depst diff depst diff db/schema depst diff db/schema/deploy
Let's say that for some reason you have a delta between what depst thinks your system is and what your code says it ought to be, and you really believe your code is right. You can call
clean to tell depst to just assume that what the code says is right.
Let's say you're setting up a new system or installing the project/application, so you start by creating yourself a working directory. At some point, you'll want to deploy all the deploy actions. You'll need to
add the directories/paths you need. But depst will have a cache that matches the current working directory. At this point, you need to
preinstall to remove that cache and be in a state where you can
Here's an example of what you might want:
depst init depst add path_to/stuff depst add path_to/other_stuff depst preinstall depst update
This tells depst to deploy a specific action. For example, if you called
status and got back results like in the status example above, you might then want to:
depst deploy db/new_function
Note that you shouldn't add "/deploy" to the end of that. Also note that a
deploy call will automatically call
verify when complete.
This will run the verify step on any given action, or if no action name is provided, all actions under directories that are tracked.
Unlike deploy and revert files, which can run the user through all sorts of user input/output, verify files must return some value that is either true or false. depst will assume that if it sees a true value, verification is confirmed. If it receives a false value, verification is assumed to have failed.
This tells depst to revert a specific action. For example, if you deployed
db/new_function but then you wanted to revert it, you'd:
depst revert db/new_function
This is exactly the same as deploy, except that if you've already deployed an action, "redeploy" will let you deploy the action again, whereas "deploy" shouldn't.
This is exactly the same as conducting a revert of an action followed by a deploy of the same action.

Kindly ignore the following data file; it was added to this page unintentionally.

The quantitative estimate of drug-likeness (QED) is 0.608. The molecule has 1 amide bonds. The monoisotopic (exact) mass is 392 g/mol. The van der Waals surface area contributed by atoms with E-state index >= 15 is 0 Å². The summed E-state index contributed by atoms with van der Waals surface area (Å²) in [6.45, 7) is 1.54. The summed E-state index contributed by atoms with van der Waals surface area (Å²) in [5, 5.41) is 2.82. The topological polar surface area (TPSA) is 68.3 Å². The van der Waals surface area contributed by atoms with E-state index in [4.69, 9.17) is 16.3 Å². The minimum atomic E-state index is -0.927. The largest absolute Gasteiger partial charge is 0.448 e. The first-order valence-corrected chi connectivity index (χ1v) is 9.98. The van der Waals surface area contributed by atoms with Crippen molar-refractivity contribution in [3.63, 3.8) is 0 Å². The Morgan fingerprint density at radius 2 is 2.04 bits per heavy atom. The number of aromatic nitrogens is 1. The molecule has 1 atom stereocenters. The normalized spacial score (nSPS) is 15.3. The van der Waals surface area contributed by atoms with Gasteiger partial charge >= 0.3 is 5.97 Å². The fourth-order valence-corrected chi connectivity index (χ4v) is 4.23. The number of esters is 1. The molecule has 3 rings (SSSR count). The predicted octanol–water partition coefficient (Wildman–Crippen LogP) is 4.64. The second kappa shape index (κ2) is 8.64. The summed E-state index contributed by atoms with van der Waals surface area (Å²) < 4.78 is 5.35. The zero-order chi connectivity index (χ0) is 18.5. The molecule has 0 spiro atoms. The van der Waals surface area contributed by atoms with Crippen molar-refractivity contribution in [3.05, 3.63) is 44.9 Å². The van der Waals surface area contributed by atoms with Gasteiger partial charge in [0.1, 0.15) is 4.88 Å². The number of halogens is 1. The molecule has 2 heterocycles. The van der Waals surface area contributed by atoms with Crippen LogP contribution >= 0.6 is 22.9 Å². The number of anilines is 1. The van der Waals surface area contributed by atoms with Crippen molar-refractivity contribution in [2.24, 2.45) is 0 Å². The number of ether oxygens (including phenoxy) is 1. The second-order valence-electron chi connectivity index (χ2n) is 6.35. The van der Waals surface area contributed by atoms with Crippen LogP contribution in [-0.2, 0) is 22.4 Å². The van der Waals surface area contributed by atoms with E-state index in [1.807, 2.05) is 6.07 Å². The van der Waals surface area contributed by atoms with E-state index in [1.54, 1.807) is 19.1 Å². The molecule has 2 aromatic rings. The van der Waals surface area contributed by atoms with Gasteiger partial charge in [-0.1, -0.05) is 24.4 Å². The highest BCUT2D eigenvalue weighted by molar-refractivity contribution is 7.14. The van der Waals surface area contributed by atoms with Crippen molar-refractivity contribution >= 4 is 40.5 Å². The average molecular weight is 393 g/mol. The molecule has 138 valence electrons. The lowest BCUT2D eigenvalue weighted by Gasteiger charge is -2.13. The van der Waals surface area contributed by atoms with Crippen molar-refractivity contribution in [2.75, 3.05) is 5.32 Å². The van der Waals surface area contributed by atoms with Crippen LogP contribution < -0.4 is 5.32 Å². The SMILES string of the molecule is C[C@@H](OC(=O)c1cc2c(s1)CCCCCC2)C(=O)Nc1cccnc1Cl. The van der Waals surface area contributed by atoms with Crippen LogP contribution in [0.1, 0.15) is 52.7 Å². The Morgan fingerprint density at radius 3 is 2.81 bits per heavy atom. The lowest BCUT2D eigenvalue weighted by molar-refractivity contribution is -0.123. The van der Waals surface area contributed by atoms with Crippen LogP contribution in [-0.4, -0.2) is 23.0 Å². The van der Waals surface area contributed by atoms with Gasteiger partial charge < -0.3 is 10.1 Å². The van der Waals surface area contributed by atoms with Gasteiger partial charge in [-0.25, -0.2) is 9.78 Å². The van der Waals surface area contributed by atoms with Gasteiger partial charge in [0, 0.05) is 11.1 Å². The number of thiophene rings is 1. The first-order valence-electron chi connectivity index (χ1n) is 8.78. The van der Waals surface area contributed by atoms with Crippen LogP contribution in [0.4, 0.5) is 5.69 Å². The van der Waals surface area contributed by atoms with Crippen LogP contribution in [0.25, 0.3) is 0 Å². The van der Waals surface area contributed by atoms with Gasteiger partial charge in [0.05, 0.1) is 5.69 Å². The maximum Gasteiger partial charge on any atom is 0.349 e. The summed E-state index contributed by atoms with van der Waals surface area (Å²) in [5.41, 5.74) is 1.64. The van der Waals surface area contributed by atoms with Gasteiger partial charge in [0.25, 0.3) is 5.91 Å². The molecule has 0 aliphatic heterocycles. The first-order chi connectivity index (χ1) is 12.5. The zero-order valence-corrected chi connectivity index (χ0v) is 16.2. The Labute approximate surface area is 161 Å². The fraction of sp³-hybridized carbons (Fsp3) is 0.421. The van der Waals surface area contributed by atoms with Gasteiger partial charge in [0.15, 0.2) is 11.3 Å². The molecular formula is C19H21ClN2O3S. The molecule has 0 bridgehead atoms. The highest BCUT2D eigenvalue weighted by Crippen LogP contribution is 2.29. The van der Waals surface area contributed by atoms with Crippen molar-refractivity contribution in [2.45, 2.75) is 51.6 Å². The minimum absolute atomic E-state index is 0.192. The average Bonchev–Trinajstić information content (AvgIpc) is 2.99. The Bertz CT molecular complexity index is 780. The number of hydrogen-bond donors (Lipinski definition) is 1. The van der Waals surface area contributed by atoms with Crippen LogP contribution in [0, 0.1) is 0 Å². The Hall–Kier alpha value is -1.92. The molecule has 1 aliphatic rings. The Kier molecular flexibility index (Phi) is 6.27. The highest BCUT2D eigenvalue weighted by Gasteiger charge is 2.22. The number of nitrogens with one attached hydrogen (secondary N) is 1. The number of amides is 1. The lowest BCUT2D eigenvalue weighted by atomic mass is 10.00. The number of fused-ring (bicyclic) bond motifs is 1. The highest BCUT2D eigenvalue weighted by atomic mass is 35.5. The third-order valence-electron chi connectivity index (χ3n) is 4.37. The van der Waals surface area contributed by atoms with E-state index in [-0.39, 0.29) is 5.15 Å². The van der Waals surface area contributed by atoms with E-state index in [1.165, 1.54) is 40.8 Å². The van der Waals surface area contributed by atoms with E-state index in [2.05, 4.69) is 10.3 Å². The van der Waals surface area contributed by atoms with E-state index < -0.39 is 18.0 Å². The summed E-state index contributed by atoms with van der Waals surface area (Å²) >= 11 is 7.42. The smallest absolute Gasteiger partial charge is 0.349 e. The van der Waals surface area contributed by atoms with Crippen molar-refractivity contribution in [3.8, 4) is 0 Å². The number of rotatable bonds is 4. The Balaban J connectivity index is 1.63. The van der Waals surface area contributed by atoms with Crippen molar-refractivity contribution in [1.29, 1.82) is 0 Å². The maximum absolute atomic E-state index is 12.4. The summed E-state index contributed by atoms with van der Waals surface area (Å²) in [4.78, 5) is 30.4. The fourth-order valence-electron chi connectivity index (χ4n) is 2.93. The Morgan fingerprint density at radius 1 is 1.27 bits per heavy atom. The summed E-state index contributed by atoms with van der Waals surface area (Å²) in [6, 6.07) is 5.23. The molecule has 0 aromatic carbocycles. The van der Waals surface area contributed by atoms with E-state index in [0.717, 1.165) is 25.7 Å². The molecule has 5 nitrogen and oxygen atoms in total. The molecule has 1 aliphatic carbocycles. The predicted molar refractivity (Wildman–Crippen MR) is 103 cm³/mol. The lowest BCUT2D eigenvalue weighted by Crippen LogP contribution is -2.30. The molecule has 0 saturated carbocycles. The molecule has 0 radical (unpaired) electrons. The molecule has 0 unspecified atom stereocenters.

This will automatically deploy or revert as appropriate to make your system match the code. This will likely be the most common command you run.
If there are actions in the code that have not been deployed, these will be deployed. If there are actions that have been deployed that are no longer in the code, they will be reverted.
If there are actions that are in the code that have been deployed, but the "deploy" file has changed, then
update will revert the previously deployed "deploy" file then deploy the new "deploy" file. (And note that the deployment will automatically call
Displays a synposis of commands and their usage.
Displays the man page for depst.
Sometimes you may have deployments (or revertions) that have dependencies on other deployments (or revertions). For example, if you want to add a column to a table in a database, that table (and the database) have to exist already.
To define a dependency, place the action's name after a
depst.prereq marker, which itself likely will be after a comment. (The comment marker can be whatever the language of the deployment file is.) For example, in a SQL file that adds a column, you might have:
-- depst.prereq: db/schema
Unless a "wrapper" is used (and thus, by default), depst will assume that the action files (those 3 files under each action name) are self-contained executable files. Often if not almost always the action sub-files would be a lot simpler and contain less code duplication if they were executed through some sort of wrapper.
Given our database example, we'd likely want each of the action sub-files to be pure SQL. In that case, we'll need to write some wrapper program that depst will run that will then consume and run the SQL files as appropriate.
depst looks for wrapper files up the chain from the location of the action file. Specifically, it'll assume a file is a wrapper if the filename is "depst.wrap". If such a file is found, then that file is called, and the name of the action sub-file is passed as its only argument.
As an example, let's say I created an action set that looked like this
example/ ls/ deploy revert verify
Let's then also say that the
example/ls/deploy file contains:
I could create a deployment file
example/depst.wrap that looked like this:
#!/bin/bash /bin/bash "$1"
Wrappers will only ever be run from the current code. For example, if you have a revert file for some action and you checkout your working directory to a point in time prior to the revert file existing, depst maintains a copy of the original revert file so it can revert the action. However, it will always rely on whatever wrapper is in the current working directory.
Gryphon Shafer <email@example.com>.